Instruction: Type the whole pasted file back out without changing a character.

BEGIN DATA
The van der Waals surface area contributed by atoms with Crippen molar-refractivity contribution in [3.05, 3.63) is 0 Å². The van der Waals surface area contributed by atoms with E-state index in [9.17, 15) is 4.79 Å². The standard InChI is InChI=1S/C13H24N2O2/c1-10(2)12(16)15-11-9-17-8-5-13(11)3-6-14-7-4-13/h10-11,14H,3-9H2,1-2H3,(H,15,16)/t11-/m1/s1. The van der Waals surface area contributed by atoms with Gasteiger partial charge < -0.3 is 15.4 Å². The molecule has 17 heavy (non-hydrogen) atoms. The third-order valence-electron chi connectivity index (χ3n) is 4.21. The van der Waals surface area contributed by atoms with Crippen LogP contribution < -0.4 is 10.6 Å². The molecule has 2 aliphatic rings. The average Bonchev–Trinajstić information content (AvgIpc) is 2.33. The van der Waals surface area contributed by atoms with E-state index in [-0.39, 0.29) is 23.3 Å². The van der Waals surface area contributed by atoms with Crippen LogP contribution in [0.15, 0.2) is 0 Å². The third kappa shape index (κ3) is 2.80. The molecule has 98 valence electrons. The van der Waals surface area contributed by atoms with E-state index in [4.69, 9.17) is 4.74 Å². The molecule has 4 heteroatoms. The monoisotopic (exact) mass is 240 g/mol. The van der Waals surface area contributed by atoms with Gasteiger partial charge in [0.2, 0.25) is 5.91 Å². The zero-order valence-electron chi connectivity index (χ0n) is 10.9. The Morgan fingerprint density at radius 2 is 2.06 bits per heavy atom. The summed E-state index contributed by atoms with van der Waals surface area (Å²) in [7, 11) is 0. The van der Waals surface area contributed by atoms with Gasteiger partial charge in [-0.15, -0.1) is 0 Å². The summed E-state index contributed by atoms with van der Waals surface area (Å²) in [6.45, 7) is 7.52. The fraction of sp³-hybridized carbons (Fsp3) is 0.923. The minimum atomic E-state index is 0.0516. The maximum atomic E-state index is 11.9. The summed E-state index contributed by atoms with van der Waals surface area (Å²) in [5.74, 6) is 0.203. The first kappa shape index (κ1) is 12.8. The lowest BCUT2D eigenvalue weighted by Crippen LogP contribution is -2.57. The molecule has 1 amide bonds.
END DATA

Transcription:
The van der Waals surface area contributed by atoms with Crippen molar-refractivity contribution in [3.05, 3.63) is 0 Å². The van der Waals surface area contributed by atoms with E-state index in [9.17, 15) is 4.79 Å². The standard InChI is InChI=1S/C13H24N2O2/c1-10(2)12(16)15-11-9-17-8-5-13(11)3-6-14-7-4-13/h10-11,14H,3-9H2,1-2H3,(H,15,16)/t11-/m1/s1. The van der Waals surface area contributed by atoms with Gasteiger partial charge < -0.3 is 15.4 Å². The molecule has 17 heavy (non-hydrogen) atoms. The third-order valence-electron chi connectivity index (χ3n) is 4.21. The van der Waals surface area contributed by atoms with Crippen LogP contribution < -0.4 is 10.6 Å². The molecule has 2 aliphatic rings. The average Bonchev–Trinajstić information content (AvgIpc) is 2.33. The van der Waals surface area contributed by atoms with E-state index in [-0.39, 0.29) is 23.3 Å². The van der Waals surface area contributed by atoms with Crippen LogP contribution in [0.15, 0.2) is 0 Å². The third kappa shape index (κ3) is 2.80. The molecule has 98 valence electrons. The van der Waals surface area contributed by atoms with E-state index in [4.69, 9.17) is 4.74 Å². The molecule has 4 heteroatoms. The monoisotopic (exact) mass is 240 g/mol. The van der Waals surface area contributed by atoms with Gasteiger partial charge in [0.2, 0.25) is 5.91 Å². The zero-order valence-electron chi connectivity index (χ0n) is 10.9. The Morgan fingerprint density at radius 2 is 2.06 bits per heavy atom. The summed E-state index contributed by atoms with van der Waals surface area (Å²) in [7, 11) is 0. The van der Waals surface area contributed by atoms with Gasteiger partial charge in [-0.15, -0.1) is 0 Å². The summed E-state index contributed by atoms with van der Waals surface area (Å²) in [6.45, 7) is 7.52. The fraction of sp³-hybridized carbons (Fsp3) is 0.923. The minimum atomic E-state index is 0.0516. The maximum atomic E-state index is 11.9. The summed E-state index contributed by atoms with van der Waals surface area (Å²) in [5.74, 6) is 0.203. The first kappa shape index (κ1) is 12.8. The lowest BCUT2D eigenvalue weighted by Crippen LogP contribution is -2.57. The molecule has 1 amide bonds.